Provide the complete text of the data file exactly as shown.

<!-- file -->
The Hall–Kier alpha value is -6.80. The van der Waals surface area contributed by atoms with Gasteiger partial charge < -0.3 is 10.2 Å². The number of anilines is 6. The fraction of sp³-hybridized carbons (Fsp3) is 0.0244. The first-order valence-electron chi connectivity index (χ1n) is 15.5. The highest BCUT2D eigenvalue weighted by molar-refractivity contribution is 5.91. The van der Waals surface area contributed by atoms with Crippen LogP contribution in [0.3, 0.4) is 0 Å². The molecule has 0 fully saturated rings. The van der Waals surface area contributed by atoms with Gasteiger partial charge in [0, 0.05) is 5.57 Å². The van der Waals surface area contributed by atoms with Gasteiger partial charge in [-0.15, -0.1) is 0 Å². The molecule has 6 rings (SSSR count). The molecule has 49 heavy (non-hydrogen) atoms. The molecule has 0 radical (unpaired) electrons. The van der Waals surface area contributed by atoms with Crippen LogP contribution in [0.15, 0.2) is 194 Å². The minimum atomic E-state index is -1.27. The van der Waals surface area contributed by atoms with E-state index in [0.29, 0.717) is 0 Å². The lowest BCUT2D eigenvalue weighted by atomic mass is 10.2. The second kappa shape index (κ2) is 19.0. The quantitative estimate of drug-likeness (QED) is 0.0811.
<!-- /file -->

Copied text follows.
The Hall–Kier alpha value is -6.80. The van der Waals surface area contributed by atoms with Gasteiger partial charge < -0.3 is 10.2 Å². The number of anilines is 6. The fraction of sp³-hybridized carbons (Fsp3) is 0.0244. The first-order valence-electron chi connectivity index (χ1n) is 15.5. The highest BCUT2D eigenvalue weighted by molar-refractivity contribution is 5.91. The van der Waals surface area contributed by atoms with Crippen LogP contribution in [0.3, 0.4) is 0 Å². The molecule has 0 fully saturated rings. The van der Waals surface area contributed by atoms with Gasteiger partial charge in [0, 0.05) is 5.57 Å². The van der Waals surface area contributed by atoms with Gasteiger partial charge in [-0.15, -0.1) is 0 Å². The molecule has 6 rings (SSSR count). The molecule has 49 heavy (non-hydrogen) atoms. The molecule has 0 radical (unpaired) electrons. The van der Waals surface area contributed by atoms with Crippen LogP contribution in [0.15, 0.2) is 194 Å². The minimum atomic E-state index is -1.27. The van der Waals surface area contributed by atoms with E-state index in [0.29, 0.717) is 0 Å². The lowest BCUT2D eigenvalue weighted by atomic mass is 10.2. The second kappa shape index (κ2) is 19.0. The quantitative estimate of drug-likeness (QED) is 0.0811.